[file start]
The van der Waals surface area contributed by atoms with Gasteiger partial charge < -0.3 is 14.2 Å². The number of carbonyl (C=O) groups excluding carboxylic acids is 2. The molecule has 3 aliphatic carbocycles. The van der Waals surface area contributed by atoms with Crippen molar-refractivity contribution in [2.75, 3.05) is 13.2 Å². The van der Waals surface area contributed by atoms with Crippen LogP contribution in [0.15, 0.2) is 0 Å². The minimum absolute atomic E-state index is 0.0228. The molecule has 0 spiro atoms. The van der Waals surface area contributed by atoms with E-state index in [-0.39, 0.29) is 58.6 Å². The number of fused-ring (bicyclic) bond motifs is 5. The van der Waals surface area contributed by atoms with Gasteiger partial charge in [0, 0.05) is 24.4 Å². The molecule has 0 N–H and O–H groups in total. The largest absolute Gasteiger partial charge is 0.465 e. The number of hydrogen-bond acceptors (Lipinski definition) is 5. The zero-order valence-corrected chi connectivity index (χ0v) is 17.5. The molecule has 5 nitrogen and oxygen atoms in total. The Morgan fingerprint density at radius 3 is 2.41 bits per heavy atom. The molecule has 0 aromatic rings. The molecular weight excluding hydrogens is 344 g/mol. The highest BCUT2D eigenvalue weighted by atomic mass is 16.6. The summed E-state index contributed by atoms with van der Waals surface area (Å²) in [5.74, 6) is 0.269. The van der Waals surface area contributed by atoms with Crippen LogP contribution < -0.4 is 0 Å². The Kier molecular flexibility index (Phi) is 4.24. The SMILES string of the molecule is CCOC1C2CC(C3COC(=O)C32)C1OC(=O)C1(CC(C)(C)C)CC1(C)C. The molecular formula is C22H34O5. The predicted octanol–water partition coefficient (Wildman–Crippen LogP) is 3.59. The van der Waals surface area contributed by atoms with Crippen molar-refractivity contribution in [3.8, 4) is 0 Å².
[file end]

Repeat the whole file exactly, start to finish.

The van der Waals surface area contributed by atoms with Gasteiger partial charge < -0.3 is 14.2 Å². The number of carbonyl (C=O) groups excluding carboxylic acids is 2. The molecule has 3 aliphatic carbocycles. The van der Waals surface area contributed by atoms with Crippen molar-refractivity contribution in [2.75, 3.05) is 13.2 Å². The van der Waals surface area contributed by atoms with Crippen LogP contribution in [0.15, 0.2) is 0 Å². The minimum absolute atomic E-state index is 0.0228. The molecule has 0 spiro atoms. The van der Waals surface area contributed by atoms with E-state index in [-0.39, 0.29) is 58.6 Å². The number of fused-ring (bicyclic) bond motifs is 5. The van der Waals surface area contributed by atoms with Gasteiger partial charge in [0, 0.05) is 24.4 Å². The molecule has 0 N–H and O–H groups in total. The largest absolute Gasteiger partial charge is 0.465 e. The number of hydrogen-bond acceptors (Lipinski definition) is 5. The zero-order valence-corrected chi connectivity index (χ0v) is 17.5. The molecule has 5 nitrogen and oxygen atoms in total. The Morgan fingerprint density at radius 3 is 2.41 bits per heavy atom. The molecule has 0 aromatic rings. The molecular weight excluding hydrogens is 344 g/mol. The highest BCUT2D eigenvalue weighted by atomic mass is 16.6. The summed E-state index contributed by atoms with van der Waals surface area (Å²) in [5.74, 6) is 0.269. The van der Waals surface area contributed by atoms with Crippen LogP contribution < -0.4 is 0 Å². The Kier molecular flexibility index (Phi) is 4.24. The SMILES string of the molecule is CCOC1C2CC(C3COC(=O)C32)C1OC(=O)C1(CC(C)(C)C)CC1(C)C. The molecular formula is C22H34O5. The predicted octanol–water partition coefficient (Wildman–Crippen LogP) is 3.59. The van der Waals surface area contributed by atoms with Crippen molar-refractivity contribution in [3.8, 4) is 0 Å².